Boost Memory by Learning to Play an Instrument

If you want to ensure your memory is strong well into your winter years, consider picking up an instrument. Regardless of what you prefer to play, the act of learning how to play will sharpen your memory recall. This is because the process of learning and playing an instrument requires a great number of complex tasks, such as reading musical notes and knowing where to place your fingers. In time, this expands your working memory capacity and your ability to multiprocess without feeling overloaded. You will also be able to remember information for longer periods.

Music Can Act as a Stress Reliever

Coping with stress can become more difficult as we get older. We have less resilience to it, and it can affect us differently, which is stressful in and of itself. On top of changes in response to stress, we can experience changes in triggers as the years go by, so it is important we all find a way to cope.

There have been many studies to show music has a notable (and positive) effect on our stress and blood pressure levels. In fact, this is the case even if we’re not conscious. One study involving surgery patients found the use of music before an operation reduced stress levels to an even greater degree than anti-anxiety medication. The act of singing sends small vibrations throughout the body, which lowers cortisol (the stress hormone) levels and releases endorphins, thereby helping to keep you calm and collected in trying times.

Music Can Reduce Falls in the Elderly

Remarkably, studies show when the elderly exercise while listening to music, it helps them maintain balance and reduce the risk of falling. Falling is a huge concern for those over the age of 65, and music might well be the answer. According to a 2011 Swiss study, where participants were trained to walk and perform certain movements in time to music, they experienced 54% fewer falls when compared to the control group. The study also found that walking speed and stride length increased as a result.

A Good Drum Beat Can Kickstart Brain Function

The brain instinctively syncs to a rhythm. Because of this, therapists use drumming to get through to patients with severe dementia who don’t normally respond to external stimulus. When dementia patients hear music, you can detect a noticeable shift. They show more of an interest in their surroundings, they clap to the beat or even sing. This is because music can stimulate many parts of the brain simultaneously. Music which was popular when the patient was between the ages of 18 and 25 generally gets the most positive response.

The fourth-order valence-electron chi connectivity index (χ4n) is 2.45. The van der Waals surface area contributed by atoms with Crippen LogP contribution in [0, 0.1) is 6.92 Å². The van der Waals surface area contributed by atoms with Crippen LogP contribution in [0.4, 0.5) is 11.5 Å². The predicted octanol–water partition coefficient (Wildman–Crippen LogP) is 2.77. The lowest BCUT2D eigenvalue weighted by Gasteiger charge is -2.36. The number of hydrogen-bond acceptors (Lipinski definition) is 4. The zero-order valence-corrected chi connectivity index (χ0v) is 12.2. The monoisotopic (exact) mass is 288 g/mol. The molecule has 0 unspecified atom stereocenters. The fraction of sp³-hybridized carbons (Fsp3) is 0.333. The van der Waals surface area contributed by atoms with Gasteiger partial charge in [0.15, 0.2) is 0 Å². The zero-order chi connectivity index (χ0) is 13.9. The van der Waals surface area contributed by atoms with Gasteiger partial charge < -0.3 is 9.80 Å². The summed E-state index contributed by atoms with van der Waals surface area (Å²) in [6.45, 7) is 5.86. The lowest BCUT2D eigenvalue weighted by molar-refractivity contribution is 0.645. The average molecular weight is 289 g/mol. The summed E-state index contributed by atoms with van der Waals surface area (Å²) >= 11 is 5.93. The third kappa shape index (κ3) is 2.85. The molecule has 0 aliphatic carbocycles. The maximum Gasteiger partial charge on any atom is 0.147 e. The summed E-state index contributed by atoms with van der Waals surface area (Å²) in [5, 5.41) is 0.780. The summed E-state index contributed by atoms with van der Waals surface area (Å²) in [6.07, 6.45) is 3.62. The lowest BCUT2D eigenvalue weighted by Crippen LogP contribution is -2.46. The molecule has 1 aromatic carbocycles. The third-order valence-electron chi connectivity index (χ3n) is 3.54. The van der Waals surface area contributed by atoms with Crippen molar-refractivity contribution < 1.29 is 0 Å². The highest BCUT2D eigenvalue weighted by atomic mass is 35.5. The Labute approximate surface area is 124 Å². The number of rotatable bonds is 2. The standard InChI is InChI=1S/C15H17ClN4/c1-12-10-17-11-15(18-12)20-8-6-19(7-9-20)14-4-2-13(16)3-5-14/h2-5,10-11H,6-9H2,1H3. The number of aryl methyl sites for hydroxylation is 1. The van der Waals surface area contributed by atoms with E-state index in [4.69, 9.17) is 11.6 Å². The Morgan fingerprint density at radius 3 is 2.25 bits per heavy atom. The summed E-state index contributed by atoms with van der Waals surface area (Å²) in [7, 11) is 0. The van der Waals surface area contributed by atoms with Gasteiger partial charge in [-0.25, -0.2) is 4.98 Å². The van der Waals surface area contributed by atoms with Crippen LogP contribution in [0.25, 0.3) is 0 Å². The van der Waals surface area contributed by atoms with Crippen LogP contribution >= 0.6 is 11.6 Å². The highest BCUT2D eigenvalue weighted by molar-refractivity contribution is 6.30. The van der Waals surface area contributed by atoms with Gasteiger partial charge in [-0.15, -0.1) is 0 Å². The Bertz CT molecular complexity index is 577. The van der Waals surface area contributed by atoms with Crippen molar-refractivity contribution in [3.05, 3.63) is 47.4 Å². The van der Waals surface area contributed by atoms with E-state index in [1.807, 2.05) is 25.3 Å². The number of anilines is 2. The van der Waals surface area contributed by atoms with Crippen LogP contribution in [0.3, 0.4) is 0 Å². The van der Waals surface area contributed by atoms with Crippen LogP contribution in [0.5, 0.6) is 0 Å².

Music Can Soothe Physical and Emotional Pain

Swedish researchers have found your favourite music can be a great pain reliever, as it can distract us and boost positive emotions. Interestingly, by evoking nostalgia, music can help us get through the pain, both physical and emotional.

Music Can Combat Depression and Boost Happiness

A serotonin imbalance in the brain causes depression. When you listen to music, you experience a boost in serotonin, so music can be used as a tool to combat depression in the elderly. Doctors claim the simple act of singing can release oxytocin, providing a significant mood booster. So while music alone may never entirely relieve the symptoms brought about by depression, it can certainly do its bit to enhance wellbeing.

Music Provides Opportunities for Social Interaction

Music can provide an essential source for social contact, which promotes interaction and a sense of belonging. This is increasingly important as we age. By incorporating music therapy and joining a choir, the opportunities to socialise and collaborate let us make new friendships and create new bonds.

Music Can Improve Quality and Quantity of Sleep

Many seniors don’t get as much sleep as they need, which can cause serious medical issues in time. Lack of sleep has been shown to have a profound and negative impact on mental health and wellbeing. A 2009 meta-analysis found music can improve the quality and quantity of sleep. Of course, the benefits may not happen overnight. But if you persist, in as little as three weeks, you should notice a pay off from this relaxation technique. Some of these include falling asleep faster and remaining asleep for longer.

The Mind-Body Connection

One of the most important things I learned from my experience of depression was how closely linked my physical and mental well-being are.  In the thick of it, I remember many days of trying to figure out why I felt so low.  I talked through with my therapist all the various stressors which could have been affecting me that day. This included all my thoughts and feelings, and possible resolutions to my troubles. Only to figure out later on that I hadn’t had enough sleep the night before…and when I got enough sleep the next night, my mood was hugely improved.